The University Bookman

 
 

Spring 2015

On Cocktail Time

James V. Schall, S. J.

In 1958, P. G. Wodehouse published Cocktail Time, one of his “Uncle Fred books.” Bertram Wilberforce Wooster does not appear in this book, nor does Jeeves, but Bertie’s friend “Pongo” Twistleton does, as well as a butler by the name of Albert Peasemarch. Pongo’s Uncle Fred is one Lord Ickenham, that is, Frederick Altamont Cornwallis Twistleton. No Yankee who knows his history can fail to notice the third element in this name. Lord Cornwallis’s defeat at Yorktown in 1781 did not seem to slow him down. He went on to become Governor of India and later of Ireland. So the Earl of Ickenham seems to have come by his famous feistiness naturally. The first time we see him in action in the novel is when he niftily aims a “catapult”—what we call a slingshot—at a target coming out of the Demosthenes Club across the street from the Drones Club. With a Brazil nut as ammo, he shoots off the top hat of Sir Raymond “Beefy” Bastable, Q.C. Needless to say, Sir Raymond is not pleased.

Uncle Fred is known in other Wodehouse novels for his rather rare but exuberant visits to London or, as here, to the Eton and Harrow match. His ensuing reputation has led his wife, Lady Ickenham, to keep him down in the counties or otherwise supervised, lest further troubles occur. Pongo has, “from earliest boyhood,” been aware of his uncle’s “loopiness.” In my view, the whole purchase price of the novel (which was actually given to me, but no matter) is repaid in full by running into this vivid word “loopiness” to describe a wayward uncle. As I have been an uncle several times over for years, on hearing it, I vowed to keep this striking word from my nephews, lest they also see its usefulness in relation to elderly family members.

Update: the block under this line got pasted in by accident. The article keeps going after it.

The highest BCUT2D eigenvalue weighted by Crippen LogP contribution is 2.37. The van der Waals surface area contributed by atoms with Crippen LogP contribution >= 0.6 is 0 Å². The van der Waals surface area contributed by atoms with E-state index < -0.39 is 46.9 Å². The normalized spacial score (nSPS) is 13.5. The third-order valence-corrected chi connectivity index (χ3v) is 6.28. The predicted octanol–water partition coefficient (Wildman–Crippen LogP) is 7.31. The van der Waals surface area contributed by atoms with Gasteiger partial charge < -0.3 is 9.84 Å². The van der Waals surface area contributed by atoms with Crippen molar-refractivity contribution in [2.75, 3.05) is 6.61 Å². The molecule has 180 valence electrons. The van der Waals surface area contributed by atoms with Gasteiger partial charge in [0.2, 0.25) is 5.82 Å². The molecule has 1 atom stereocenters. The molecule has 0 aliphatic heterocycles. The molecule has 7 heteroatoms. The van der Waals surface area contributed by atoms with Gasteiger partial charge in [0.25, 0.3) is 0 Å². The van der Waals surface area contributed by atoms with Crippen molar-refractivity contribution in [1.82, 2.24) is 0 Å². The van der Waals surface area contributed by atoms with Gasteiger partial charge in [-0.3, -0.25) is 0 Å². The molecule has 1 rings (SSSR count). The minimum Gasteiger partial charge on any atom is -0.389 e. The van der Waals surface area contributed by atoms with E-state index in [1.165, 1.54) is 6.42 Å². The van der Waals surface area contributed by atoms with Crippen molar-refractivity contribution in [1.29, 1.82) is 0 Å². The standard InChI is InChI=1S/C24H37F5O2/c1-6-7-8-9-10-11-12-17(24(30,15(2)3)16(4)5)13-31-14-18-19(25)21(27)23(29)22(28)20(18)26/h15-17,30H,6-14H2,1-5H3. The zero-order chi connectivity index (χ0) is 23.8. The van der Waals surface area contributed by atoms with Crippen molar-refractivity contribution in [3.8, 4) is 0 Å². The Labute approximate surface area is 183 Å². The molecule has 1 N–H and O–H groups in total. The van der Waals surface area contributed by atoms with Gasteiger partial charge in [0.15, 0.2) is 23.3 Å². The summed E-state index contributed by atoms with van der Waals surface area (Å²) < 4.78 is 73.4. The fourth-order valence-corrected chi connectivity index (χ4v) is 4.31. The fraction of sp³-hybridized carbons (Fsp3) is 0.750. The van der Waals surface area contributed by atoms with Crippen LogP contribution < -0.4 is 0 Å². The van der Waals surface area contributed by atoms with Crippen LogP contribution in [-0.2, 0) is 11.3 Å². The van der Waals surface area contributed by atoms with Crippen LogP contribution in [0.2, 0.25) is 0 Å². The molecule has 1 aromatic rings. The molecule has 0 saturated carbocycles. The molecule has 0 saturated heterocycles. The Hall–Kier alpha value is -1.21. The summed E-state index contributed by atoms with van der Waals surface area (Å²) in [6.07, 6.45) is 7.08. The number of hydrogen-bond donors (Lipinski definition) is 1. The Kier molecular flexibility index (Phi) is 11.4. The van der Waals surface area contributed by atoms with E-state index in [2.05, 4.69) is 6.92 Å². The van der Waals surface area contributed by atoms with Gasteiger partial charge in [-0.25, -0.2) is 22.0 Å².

But the fact is that Uncle Fred is by no means as “loopy” as we might think. His catapult shot at “Beefy’s” top hat is shrewdly designed to deflate that arrogant geezer so that he will become human again. Sir Raymond lives with his half-sister Phoebe Wisdom, and her somewhat-useless son, one Cosmo Wisdom. (Needless to say, one wonders if this latter name is not a reference to “the wisdom of this world,” much of which Cosmo seems to be lacking.) The plot turns out to cast Lord Ickenham in the role of matchmaker. By the end of the book, four or five different marriages, of ardent man to beloved woman, are arranged—none of which could ever have happened without Uncle Fred’s supposed “loopiness.”